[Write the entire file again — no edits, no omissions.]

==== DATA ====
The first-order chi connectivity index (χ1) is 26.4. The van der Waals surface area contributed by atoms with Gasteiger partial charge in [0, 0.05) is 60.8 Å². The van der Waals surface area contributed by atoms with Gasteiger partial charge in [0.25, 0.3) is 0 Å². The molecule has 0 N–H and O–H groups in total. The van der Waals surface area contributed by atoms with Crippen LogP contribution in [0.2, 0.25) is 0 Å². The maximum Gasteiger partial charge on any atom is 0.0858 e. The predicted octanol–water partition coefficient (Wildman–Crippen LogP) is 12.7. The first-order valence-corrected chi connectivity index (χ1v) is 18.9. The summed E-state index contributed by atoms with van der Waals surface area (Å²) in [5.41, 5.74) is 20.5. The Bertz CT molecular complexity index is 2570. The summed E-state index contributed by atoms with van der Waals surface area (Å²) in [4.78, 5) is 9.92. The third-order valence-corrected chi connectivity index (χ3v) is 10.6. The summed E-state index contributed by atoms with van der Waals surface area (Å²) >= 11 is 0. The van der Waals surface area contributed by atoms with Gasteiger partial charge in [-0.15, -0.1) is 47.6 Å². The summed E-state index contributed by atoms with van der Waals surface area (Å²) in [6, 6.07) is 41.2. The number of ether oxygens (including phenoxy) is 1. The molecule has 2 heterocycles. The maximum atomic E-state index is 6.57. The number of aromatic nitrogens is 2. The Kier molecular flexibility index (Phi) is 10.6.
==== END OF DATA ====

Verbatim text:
The first-order chi connectivity index (χ1) is 26.4. The van der Waals surface area contributed by atoms with Gasteiger partial charge in [0, 0.05) is 60.8 Å². The van der Waals surface area contributed by atoms with Gasteiger partial charge in [0.25, 0.3) is 0 Å². The molecule has 0 N–H and O–H groups in total. The van der Waals surface area contributed by atoms with Crippen LogP contribution in [0.2, 0.25) is 0 Å². The maximum Gasteiger partial charge on any atom is 0.0858 e. The predicted octanol–water partition coefficient (Wildman–Crippen LogP) is 12.7. The first-order valence-corrected chi connectivity index (χ1v) is 18.9. The summed E-state index contributed by atoms with van der Waals surface area (Å²) in [5.41, 5.74) is 20.5. The Bertz CT molecular complexity index is 2570. The summed E-state index contributed by atoms with van der Waals surface area (Å²) in [4.78, 5) is 9.92. The third-order valence-corrected chi connectivity index (χ3v) is 10.6. The summed E-state index contributed by atoms with van der Waals surface area (Å²) >= 11 is 0. The van der Waals surface area contributed by atoms with Gasteiger partial charge in [-0.15, -0.1) is 47.6 Å². The summed E-state index contributed by atoms with van der Waals surface area (Å²) in [6, 6.07) is 41.2. The number of ether oxygens (including phenoxy) is 1. The molecule has 2 heterocycles. The maximum atomic E-state index is 6.57. The number of aromatic nitrogens is 2. The Kier molecular flexibility index (Phi) is 10.6.